His three books display a wide range of emotions tied to his inner life, his home, his family, and his land. To nature and the environment Felini dedicated some of his best and more deeply felt poems. Another recurrent theme is the passing of time and the changing seasons, to which Felini dedicated about fifty poems, almost twenty per cent of the total. He also is a keen observer of the traditions of the people of Trentino, some of which, like the feasts, are still followed, though the mindset of Felini's time was completely different.
Felini's work possesses a popular concreteness and retains a precise place in the culture of the people. He was a unique poet, without great flights of fancy but without great failures either. Above all, he created a kind of poetry that has inspired poets to our day, the poets who write about everyday life, the simplicity of family relationships, the small things. One of the traits of Felini's poetry is resignation for all that can happen, as a design of Providence against which nothing can be done.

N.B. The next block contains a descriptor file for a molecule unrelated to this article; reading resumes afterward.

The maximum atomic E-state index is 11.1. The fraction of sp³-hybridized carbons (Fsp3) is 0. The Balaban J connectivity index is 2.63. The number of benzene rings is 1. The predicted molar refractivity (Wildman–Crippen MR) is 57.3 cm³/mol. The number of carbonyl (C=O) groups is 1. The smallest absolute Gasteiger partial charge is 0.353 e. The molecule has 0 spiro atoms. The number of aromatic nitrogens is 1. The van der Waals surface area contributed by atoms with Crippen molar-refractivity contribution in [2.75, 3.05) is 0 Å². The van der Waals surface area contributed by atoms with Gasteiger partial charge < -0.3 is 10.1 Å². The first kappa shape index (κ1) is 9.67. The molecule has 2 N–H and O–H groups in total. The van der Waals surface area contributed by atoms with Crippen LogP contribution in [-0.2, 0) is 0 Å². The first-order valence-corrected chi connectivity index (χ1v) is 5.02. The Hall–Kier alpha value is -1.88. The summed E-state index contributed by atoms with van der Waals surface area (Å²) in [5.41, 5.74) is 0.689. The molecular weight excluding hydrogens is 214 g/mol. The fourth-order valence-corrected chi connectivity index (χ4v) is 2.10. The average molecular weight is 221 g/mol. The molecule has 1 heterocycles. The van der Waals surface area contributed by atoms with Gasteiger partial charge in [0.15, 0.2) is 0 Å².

Ariete trentine, Trento: Tipografia del Comitato Diocesiano, 1907
Fiori de prà, Trento: Tipografia del Comitato Diocesiano, 1909
El pensier del quartier, Trento: Tipografia del Comitato Diocesiano, 1908
Sule ròste de l'Ades, Trento: Tipografia del Comitato Diocesiano, 1913
Poesie dialettali, edited by G. B. Emert, Trento: Arti Grafiche Tridentum, 1927

E. Fox, "Vittorio Felini," in Tempi e Cronache, Anno I, n. 6, June 1973
R. Francescotti, "Profilo della poesia dialettale trentina," in UCT Uomo Città Territorio, Anno III, nn. 25-26, Trento, February 1976
E. G. Benedetto, "Poesia dialettale di Vittorio Felini, preface to Poesie dialettali, 1927

Poems translated by Rina Ferrarelli

L'efèt che fa do bei ociéti